UK firms must take cyber risk management more seriously: Marsh report
- Published: Tuesday, 16 June 2015 07:39
According to a study published by Marsh, many UK firms are failing to adequately assess their customers and trading partners for cyber risk, and are more vulnerable to cyber attacks themselves as a result.
Marsh’s Cyber Risk Survey Report found that nearly 70 percent (69.4 percent) of respondents from large and medium-sized corporations across the UK do not assess the suppliers and/or customers they trade with for cyber risk. Furthermore, more than half of respondents (51.4 percent) stated that their organization has not been asked to demonstrate a competent standard of their IT security practices to their bank and/or customers, in order to do business with them.
Stephen Wares, Marsh’s Cyber Risk Practice Leader, Europe, the Middle East and Africa (EMEA), commented: “If organizations are to reduce the threats arising from cyber attacks, more work needs to be done to consider cyber security as a business issue, as opposed to a technical problem. This is especially true for larger organizations, which attract highly motivated and sophisticated hackers that might identify smaller business partners that are typically less well protected as the ‘back-door’ into their IT systems.”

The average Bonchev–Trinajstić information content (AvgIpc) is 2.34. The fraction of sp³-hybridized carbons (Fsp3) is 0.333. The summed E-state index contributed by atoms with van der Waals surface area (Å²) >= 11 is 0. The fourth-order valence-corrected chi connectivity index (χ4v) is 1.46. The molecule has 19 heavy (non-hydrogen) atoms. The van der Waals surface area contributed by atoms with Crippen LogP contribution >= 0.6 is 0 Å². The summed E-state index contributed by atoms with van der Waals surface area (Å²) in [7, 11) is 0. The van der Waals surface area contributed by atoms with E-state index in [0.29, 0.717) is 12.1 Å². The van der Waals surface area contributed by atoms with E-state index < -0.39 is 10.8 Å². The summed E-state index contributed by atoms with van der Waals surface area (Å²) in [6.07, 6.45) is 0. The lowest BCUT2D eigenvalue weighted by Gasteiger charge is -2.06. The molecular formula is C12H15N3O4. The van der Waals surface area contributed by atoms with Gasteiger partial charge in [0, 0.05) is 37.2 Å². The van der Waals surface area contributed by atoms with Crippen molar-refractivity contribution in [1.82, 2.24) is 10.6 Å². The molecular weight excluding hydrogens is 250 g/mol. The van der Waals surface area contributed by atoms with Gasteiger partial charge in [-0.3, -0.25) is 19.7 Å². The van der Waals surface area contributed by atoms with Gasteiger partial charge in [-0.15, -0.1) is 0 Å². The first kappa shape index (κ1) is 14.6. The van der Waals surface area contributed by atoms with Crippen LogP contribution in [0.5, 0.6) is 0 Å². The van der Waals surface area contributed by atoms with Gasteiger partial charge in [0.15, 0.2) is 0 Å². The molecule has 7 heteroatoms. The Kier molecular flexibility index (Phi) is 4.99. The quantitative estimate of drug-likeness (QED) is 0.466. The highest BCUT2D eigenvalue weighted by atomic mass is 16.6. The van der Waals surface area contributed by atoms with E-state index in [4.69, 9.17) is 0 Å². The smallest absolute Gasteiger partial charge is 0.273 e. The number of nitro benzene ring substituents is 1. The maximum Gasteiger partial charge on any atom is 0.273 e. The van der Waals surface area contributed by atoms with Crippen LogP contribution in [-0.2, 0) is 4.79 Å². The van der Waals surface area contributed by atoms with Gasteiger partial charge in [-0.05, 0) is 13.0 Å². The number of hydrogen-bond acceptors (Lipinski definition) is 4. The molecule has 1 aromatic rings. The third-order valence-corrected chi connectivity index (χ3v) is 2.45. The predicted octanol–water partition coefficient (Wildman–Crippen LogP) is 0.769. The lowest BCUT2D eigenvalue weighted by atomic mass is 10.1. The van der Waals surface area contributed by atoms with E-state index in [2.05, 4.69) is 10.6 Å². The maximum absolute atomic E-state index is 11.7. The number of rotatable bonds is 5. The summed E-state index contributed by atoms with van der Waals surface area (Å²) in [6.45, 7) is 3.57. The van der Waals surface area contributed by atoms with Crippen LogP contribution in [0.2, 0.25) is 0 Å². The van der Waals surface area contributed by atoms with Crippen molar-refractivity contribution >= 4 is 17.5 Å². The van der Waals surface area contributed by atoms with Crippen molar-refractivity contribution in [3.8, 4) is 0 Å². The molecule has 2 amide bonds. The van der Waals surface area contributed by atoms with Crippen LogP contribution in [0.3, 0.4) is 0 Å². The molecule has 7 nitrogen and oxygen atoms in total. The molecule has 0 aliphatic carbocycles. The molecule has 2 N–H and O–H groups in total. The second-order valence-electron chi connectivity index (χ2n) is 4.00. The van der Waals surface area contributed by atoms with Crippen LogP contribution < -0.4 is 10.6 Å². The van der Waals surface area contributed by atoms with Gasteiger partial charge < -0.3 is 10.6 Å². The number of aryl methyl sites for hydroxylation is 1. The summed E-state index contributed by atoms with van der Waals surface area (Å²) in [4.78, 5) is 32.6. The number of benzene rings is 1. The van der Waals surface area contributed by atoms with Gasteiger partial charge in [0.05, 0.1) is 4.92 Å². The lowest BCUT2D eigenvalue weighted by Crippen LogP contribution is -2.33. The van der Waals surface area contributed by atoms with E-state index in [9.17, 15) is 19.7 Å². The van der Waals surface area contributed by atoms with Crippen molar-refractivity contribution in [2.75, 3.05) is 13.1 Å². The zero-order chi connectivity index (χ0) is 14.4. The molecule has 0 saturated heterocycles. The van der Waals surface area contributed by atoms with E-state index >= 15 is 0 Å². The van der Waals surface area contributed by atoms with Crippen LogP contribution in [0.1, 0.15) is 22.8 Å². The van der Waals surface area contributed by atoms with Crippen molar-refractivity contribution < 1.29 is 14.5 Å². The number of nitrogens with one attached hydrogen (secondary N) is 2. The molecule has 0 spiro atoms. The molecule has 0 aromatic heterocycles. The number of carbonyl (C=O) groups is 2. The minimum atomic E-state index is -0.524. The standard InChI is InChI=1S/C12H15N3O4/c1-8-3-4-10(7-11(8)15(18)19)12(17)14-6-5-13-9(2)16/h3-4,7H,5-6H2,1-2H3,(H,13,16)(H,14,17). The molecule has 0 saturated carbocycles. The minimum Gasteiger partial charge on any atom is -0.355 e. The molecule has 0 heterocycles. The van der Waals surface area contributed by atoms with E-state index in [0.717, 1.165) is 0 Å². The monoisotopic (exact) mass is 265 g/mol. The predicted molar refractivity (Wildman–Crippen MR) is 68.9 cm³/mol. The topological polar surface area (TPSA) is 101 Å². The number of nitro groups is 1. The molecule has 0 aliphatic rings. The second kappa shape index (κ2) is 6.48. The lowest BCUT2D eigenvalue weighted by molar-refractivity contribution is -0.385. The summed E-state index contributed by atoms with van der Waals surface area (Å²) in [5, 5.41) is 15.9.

Additionally, Marsh’s survey results reveal that board-level ownership of cyber risk remains comparatively low: IT departments continue to take primary responsibility for cyber risk in the majority (55.5 percent) of organizations, while the board takes primary responsibility for cyber risks in less than one fifth (19.4 percent) of the organizations surveyed.
Marsh also found that while the majority (52.8 percent) of firms surveyed have or are seeking to buy cyber insurance in the next 12 months, only 11 percent currently have policies in place.
“Cyber risk management should be at the heart of the strategic decision-making process. Only with board-level support can companies take the big strides needed to advance their knowledge and perform the financial modelling required, to judge the value of the risk transfer options available on the market,” said Stephen Wares.
Marsh’s findings are based on research among risk managers and chief financial officers from more than 100 large and medium sized UK firms, including financial services, manufacturing, retail, healthcare and energy/utility companies.